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A Funeral in Preparation.


August 4, 1858.

From the Chicago Press and Tribune.

Mr. Douglas is peppered and salted. He is laid away in the most approved style of the Pharoahs. The inscription on his catacomb will read: "A celebrated Sq. Sovereign, done to death by Dred Scott, the black outlaw of the nineteenth century. His end was not peaceful, but it was conclusive. Obiit Nov. MDCCCLVIII." Posterity will wonder why the victim threw himself in the way of so notorious a bandit, at the same time they reflect on the inhumanity of Scott. People will turn to the history of the times and draw a moral in favor of honesty and against the trade of the mountebank. Mr. Douglas' career will be regarded as a lesson for the American youth or something to be shunned both for its inherent baseness and the conspicuous fate which it bought upon that once famous trickster.

For a while after the introduction of the Lecompton bill Mr. Douglas' reelection seemed to be one of the certainties of politics. The Republican newspapers of the State published his speeches and gave place to every waif and circumstance which could throw light on his future intentions. Letters were written to him by persons who had before deemed him the most dangerous man in the Republic -- the most fatal enemy of his country that events had brought to the surface since Aaron Burr fled from the hot breath of a nation's hate-letters urging him to separate himself from the guilt and infamy of slavery, and become an agent in restoring a brighter day to the history of free government. Through the length and breadth of the Republican party there was no attempt to repel his approach, no wish to dampen his ardor for the cause of free Kansas, (if perchance he cherished any,) no thought to detract from his just credit, no desire to taunt him with his manifest inconsistencies.

Every one was amazed that the apologist nay, the foremost eulogist of Border Ruffianism, in the three preceding years, could refuse the legitimate fruits of his own toil; the question was silently asked in each mind, "Why can he not accept the work of the third bogus Legislature as he did that of the first and second?" but nowhere was the query accompanied by a threat, hardly anywhere by an evil wish. Mr. Douglas had earned the most cordial hostility from the Republicans of Illinois that ever fell to the lot of man. In addition to his record in Kansas, he had exhausted the vocabulary for phases vulgar enough to denounce them. One of his choicest expletives was this: "Every Republican who asks to be elected to an office under the Constitution of the United States, is a candidate for the honors of perjury." Yet in the glow of their anger against this man in the fierceness of their hostility to his headlong pro slavery career they paused to see whether a spark of the principle of his birthplace remained unquenched in his busom. They waited anxiously for the sound of a free soil sentence on his lipsa sentence which he has not uttered in eight years of peril to human rights, peril to the liberty which cost eight years of heroism and blood to plant on the soil which nourished him. Nor does he utter it now. His last enunciation had been a tirade against the Declaration of Independence. His first speech on his return was a libel on those who framed it. He had gone away with a hymn on his tongue to the majesty of the Dred Scott dictum; he returned singing the same strain more vociferously then ever.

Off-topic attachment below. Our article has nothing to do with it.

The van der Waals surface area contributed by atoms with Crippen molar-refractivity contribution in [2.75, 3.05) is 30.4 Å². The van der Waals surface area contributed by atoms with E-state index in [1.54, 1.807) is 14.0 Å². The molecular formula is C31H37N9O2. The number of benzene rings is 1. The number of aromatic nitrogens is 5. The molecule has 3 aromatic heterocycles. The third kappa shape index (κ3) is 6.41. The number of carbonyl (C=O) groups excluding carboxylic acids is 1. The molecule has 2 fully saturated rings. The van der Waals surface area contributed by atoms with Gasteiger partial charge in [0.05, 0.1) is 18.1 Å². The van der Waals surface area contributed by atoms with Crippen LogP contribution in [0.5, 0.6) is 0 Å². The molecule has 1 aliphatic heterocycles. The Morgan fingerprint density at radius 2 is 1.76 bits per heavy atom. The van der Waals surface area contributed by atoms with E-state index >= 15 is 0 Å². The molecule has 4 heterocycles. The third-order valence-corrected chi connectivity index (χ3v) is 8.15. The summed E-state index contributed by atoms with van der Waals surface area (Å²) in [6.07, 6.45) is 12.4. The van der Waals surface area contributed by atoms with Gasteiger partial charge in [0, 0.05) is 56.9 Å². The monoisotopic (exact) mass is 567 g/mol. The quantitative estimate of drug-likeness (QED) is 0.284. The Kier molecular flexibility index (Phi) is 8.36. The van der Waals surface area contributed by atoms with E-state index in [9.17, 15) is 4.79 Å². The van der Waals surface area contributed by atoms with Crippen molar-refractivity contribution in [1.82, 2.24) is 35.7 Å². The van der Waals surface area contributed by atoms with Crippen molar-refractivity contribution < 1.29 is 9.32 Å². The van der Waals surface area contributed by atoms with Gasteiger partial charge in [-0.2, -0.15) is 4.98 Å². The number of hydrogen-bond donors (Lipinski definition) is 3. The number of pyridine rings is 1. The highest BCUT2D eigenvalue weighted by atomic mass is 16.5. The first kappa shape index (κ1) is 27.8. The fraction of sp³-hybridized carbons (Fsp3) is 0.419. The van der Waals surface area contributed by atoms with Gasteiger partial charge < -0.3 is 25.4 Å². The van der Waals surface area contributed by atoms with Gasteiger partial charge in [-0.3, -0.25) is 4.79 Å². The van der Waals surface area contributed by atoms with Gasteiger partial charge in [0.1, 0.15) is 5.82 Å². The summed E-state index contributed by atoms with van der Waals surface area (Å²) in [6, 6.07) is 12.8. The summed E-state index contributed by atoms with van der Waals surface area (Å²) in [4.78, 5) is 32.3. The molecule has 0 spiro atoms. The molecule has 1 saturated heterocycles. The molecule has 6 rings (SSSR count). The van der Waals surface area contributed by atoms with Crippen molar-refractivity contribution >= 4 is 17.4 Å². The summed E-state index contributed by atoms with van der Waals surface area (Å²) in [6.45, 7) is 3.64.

We will not speculate on the possible consequences of his espousing the side of freedom; but he has now trifled with the principles, the convictions, the honesty of the people, once too often. His funeral is being prepared as surely as Illinois loves her own freedom; as surely as she despises sophistry and applauds fair dealing and outspoken truth. Not one man in a thousand but knows "Popular Sovereignty" is ground not one but hears Douglas laud that dictum as an inspired oracle. Basing his claims to an election on the right of the people in the Territories to establish or prohibit Slavery, he rejoices over a decision which declares they have no such right. Vociferating for the power of the people to regulate their own institutions, he denounces all who oppose a decision which takes away that power. No man can follow his role in Illinois, and find an office at the end of it. Mr. Douglas not only advocates the extension of slavery, but he employs for that purpose only such reasons as belie his whole political life. In establishing that he has no claims upon us, as a friend of humanity, he uses only those arguments which prove him to be no statesman. Laboring to show his recreancy to the Declaration of Independence, his premises make him a mountebank.

Hence we say his funeral is in preparation Heretofore his falsehoods have been gilded with plausibility. Now each one exposes the other. His reelection on such terms would argue among his constituents the ignorance of a sans cullotte mob.